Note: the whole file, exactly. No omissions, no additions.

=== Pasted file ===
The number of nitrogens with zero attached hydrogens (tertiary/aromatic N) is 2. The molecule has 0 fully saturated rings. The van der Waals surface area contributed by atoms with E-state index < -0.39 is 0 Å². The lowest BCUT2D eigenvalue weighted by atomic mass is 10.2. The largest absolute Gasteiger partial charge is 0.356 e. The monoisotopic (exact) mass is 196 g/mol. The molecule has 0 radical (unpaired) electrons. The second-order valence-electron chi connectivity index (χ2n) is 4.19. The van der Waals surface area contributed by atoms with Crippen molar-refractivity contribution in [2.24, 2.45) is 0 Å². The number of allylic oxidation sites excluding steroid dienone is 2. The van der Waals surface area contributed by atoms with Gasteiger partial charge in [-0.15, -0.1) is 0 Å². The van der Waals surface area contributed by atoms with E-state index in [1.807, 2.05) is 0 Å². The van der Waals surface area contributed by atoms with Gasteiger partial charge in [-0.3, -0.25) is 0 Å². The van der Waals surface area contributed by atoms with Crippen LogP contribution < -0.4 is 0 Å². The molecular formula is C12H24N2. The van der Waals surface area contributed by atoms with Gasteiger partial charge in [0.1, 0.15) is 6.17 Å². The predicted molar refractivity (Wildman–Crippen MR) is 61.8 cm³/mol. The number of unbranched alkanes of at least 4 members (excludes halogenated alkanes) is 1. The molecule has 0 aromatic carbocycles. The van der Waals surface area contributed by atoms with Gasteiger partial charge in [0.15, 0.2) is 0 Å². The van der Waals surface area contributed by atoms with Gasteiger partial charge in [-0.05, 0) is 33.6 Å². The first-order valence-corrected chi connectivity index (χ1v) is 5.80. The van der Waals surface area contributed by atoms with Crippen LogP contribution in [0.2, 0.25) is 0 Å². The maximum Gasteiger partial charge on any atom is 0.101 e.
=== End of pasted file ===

The number of nitrogens with zero attached hydrogens (tertiary/aromatic N) is 2. The molecule has 0 fully saturated rings. The van der Waals surface area contributed by atoms with E-state index < -0.39 is 0 Å². The lowest BCUT2D eigenvalue weighted by atomic mass is 10.2. The largest absolute Gasteiger partial charge is 0.356 e. The monoisotopic (exact) mass is 196 g/mol. The molecule has 0 radical (unpaired) electrons. The second-order valence-electron chi connectivity index (χ2n) is 4.19. The van der Waals surface area contributed by atoms with Crippen molar-refractivity contribution in [2.24, 2.45) is 0 Å². The number of allylic oxidation sites excluding steroid dienone is 2. The van der Waals surface area contributed by atoms with Gasteiger partial charge in [-0.15, -0.1) is 0 Å². The van der Waals surface area contributed by atoms with E-state index in [1.807, 2.05) is 0 Å². The van der Waals surface area contributed by atoms with Gasteiger partial charge in [-0.3, -0.25) is 0 Å². The van der Waals surface area contributed by atoms with Crippen LogP contribution < -0.4 is 0 Å². The molecular formula is C12H24N2. The van der Waals surface area contributed by atoms with Gasteiger partial charge in [0.1, 0.15) is 6.17 Å². The predicted molar refractivity (Wildman–Crippen MR) is 61.8 cm³/mol. The number of unbranched alkanes of at least 4 members (excludes halogenated alkanes) is 1. The molecule has 0 aromatic carbocycles. The van der Waals surface area contributed by atoms with Gasteiger partial charge in [0.15, 0.2) is 0 Å². The van der Waals surface area contributed by atoms with Gasteiger partial charge in [-0.05, 0) is 33.6 Å². The first-order valence-corrected chi connectivity index (χ1v) is 5.80. The van der Waals surface area contributed by atoms with Crippen LogP contribution in [0.2, 0.25) is 0 Å². The maximum Gasteiger partial charge on any atom is 0.101 e.